On September 13, 1862, Colonel William Vandever of the 9th Iowa Infantry Regiment, drafted his report after completing his expedition from Clarendon to Lawrenceville and Saint Charles. Before leaving out from Clarendon on September 11, Vandever divided his command. He sent the 1st, 4th, and 5th Missouri Cavalry Regiments as well as the 4th Iowa Cavalry back to the main garrison at Helena, “by the middle or Hickory Ridge road.” He noted that the remaining 900 troops in the 6th Missouri, 5th Kansas, 3rd Iowa, 1st Indiana, and 5th Illinois Cavalry were taken to the lower Helena Road to Lawrenceville, where he made camp on the first night of September 11.
Not long after setting up camp in Lawrenceville, his men were fired upon by the enemy, “from the opposite side of Mattox Bayou by a straggling party of the enemy.” He related that no damage was done, however.
In his report he commented that Lawrenceville is twenty miles from Clarendon, “a little distance south of the lower Helena road.” He then learned that Confederates were near at or in the vicinity of Saint Charles on the White River. This area was being fortified by the Confederates.
On the morning of September 12 Vandever set out for and reached the White River a mile above Saint Charles by noon. He commented that some of the road through the White River bottoms was “very difficult for artillery”. Because of the difficult roads, “I was obliged to cut a way through the cane for near half a mile to a point opposite Saint Charles.”
As they arrived, Vandever wrote that they saw groups of enemy soldiers near the bank. A large ferry was also being unloaded on the opposite side of the river. “The first notice the enemy had of our presence was a shell from one of the howitzers in their midst, quickly followed by another and another.” He continued, “They took the hint and speedily left, taking shelter in a large mill near the bank… Several shells were thrown into this, and soon not a living soul was to be seen.”
Vandever’s report commented that the, “large ferry-boat laid quietly moored to the other shore, and, thinking it important to obtain possession of that, a call was made for two men to swim the river and bring the flat over to our side.” With this in mind, a Lieutenant Hackney and a Sergeant Wilson, both of Company E of the 6th Missouri, “promptly volunteered and gallantly executed the duty.” They found tha the ferryboat was loaded with scrap iron which he notes was taken from a sunken gunboat in the White River below Saint Charles. To keep the Confederates from using the ferry anymore, Vandever commented that, “The flat was destroyed and sunk [and] I did not deem it prudent to attempt a crossing of any portion of my command.” Throughout the operation of retrieving the ferry, examining it, and destroying it, “we were performing this service [while] the rain was falling in torrents.”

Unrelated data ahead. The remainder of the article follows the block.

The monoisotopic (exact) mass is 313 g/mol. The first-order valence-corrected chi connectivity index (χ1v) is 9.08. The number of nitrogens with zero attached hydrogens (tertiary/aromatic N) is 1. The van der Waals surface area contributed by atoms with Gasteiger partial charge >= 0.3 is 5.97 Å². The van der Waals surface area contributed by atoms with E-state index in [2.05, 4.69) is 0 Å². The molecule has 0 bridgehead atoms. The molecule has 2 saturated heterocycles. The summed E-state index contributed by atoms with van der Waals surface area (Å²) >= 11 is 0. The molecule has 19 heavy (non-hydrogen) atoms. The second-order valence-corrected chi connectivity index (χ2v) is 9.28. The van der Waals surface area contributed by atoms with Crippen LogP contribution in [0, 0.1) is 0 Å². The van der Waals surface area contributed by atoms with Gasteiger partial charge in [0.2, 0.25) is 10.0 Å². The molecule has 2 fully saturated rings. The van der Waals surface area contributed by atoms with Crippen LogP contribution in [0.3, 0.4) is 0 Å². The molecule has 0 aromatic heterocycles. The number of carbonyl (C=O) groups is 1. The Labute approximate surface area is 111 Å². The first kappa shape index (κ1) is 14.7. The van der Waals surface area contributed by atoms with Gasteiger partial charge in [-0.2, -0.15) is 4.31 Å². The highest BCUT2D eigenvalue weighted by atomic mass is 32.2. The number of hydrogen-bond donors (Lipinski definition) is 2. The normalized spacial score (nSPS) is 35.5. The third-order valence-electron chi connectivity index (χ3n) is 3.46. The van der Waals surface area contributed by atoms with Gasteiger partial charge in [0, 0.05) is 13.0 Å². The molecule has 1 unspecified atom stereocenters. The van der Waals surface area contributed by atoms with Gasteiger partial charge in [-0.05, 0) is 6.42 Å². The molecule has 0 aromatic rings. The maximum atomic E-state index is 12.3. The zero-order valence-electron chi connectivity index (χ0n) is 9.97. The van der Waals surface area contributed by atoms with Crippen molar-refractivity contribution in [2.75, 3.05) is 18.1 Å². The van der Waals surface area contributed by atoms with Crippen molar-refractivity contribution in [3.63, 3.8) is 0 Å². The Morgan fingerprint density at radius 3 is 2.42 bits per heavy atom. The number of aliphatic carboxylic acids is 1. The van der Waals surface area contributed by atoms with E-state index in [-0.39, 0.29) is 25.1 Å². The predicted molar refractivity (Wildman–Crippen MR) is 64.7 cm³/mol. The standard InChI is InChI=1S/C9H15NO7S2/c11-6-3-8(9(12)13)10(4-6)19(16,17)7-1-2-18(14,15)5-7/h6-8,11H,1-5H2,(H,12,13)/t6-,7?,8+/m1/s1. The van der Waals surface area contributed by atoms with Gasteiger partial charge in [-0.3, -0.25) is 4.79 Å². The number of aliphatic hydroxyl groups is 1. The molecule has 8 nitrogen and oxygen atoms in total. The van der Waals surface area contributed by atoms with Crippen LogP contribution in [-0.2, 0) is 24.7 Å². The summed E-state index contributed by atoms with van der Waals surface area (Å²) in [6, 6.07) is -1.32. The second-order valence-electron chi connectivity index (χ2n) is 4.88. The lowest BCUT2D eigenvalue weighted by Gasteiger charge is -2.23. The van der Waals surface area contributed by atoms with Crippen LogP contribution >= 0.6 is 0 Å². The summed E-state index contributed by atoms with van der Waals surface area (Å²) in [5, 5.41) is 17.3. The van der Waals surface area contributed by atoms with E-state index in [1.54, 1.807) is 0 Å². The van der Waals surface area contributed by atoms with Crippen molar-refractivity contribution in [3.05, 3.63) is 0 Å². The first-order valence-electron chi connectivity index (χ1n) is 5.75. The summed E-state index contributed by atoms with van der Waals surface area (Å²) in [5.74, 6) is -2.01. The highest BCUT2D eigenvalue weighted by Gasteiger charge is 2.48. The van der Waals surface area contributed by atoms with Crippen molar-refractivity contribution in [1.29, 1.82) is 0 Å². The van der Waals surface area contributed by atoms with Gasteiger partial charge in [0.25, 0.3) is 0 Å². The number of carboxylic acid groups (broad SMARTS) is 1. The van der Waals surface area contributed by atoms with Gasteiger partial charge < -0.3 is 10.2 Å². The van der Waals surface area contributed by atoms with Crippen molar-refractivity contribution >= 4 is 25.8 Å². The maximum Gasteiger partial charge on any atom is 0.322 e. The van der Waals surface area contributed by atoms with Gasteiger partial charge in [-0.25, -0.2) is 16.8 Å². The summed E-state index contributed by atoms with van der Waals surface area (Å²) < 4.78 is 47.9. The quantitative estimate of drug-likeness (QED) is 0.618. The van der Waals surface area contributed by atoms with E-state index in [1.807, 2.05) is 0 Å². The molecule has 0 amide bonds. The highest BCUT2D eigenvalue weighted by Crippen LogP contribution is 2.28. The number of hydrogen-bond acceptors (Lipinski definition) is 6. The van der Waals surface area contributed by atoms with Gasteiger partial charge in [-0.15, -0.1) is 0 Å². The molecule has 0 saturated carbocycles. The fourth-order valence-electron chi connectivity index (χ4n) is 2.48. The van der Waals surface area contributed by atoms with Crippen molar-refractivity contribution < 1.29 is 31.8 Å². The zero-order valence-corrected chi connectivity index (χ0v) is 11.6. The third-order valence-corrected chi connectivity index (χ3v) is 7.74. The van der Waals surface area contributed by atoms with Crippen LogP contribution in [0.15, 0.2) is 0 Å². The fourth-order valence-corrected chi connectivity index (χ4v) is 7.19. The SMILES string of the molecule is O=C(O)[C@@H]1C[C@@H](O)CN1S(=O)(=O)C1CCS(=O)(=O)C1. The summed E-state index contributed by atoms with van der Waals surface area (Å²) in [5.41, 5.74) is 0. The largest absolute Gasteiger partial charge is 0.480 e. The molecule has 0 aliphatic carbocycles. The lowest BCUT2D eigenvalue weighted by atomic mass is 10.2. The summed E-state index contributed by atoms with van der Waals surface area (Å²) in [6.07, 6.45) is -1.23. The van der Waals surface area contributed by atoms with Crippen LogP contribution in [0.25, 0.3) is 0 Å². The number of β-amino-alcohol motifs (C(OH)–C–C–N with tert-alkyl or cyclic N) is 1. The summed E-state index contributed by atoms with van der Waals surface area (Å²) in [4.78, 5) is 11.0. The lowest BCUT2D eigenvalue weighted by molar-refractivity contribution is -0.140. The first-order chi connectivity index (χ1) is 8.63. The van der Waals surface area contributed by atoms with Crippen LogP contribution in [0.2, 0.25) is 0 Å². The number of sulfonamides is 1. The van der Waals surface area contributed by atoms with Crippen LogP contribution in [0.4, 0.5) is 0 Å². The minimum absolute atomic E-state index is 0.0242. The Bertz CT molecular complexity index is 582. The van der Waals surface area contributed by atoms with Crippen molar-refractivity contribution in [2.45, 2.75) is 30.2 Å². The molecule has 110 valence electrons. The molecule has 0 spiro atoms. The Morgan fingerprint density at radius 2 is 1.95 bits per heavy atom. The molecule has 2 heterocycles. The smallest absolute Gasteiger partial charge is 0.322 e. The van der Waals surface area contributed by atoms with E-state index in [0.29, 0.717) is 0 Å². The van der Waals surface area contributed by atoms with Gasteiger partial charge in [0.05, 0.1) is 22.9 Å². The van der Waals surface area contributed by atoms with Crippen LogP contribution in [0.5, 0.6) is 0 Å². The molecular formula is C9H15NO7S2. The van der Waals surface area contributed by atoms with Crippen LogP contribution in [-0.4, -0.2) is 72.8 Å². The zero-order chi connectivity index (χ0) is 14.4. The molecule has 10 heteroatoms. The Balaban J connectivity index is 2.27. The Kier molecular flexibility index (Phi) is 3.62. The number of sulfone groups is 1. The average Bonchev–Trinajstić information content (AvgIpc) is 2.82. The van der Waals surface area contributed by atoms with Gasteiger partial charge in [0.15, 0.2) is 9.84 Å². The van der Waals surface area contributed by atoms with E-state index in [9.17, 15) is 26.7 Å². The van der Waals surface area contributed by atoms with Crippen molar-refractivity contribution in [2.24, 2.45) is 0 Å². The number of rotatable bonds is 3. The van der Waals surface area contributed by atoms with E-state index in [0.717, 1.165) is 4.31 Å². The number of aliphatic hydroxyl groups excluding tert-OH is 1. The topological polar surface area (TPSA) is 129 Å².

As the day came to a close, Vandever and his command withdrew from the vicinity of the White River, “moving back on the road by which I came to the Lambert Plantation, some 6 miles distant, where I encamped for the night.” About the time the men began to set up camp, the sound of artillery was heard in the direction of Saint Charles, not far in the distance, “which I supposed to be an effort of the enemy to shell us out of the woods, but we had left some time before.” He noted that they heard the enemy guns again about 11pm.“Information obtained from negroes and others in the vicinity satisfies me that a large number of laborers have been employed there in the erection of fortifications and that a force of some sort is encamped not far off. The latter fact is evident from the arrival of artillery so soon after our attack upon the place. Owing to an impassable bayou making in from the river, nearly opposite Saint Charles, I could not extend my observations down the river far enough to detect any fortifications.”
On September 13, Vandever wrote in in report that, “from the Lambert farm this morning I set out on my return, and arrived all safe, without the loss of a man.” He included that several enemy prisoners were taken by his command on his route, “mostly soldiers on leave, who will be sent to the provost-marshal.”
Military actions in this “Today in Arkansas During the Civil War” column can be traced better using the Civil War Arkansas: A Military Atlas. You can trace the same roads they walked in many cases in this atlas. You can find obscure references to communities mentioned in Civil War records that can be located in this atlas. Civil War Arkansas: A Military Atlas is the perfect companion book for this “Today in History” series.
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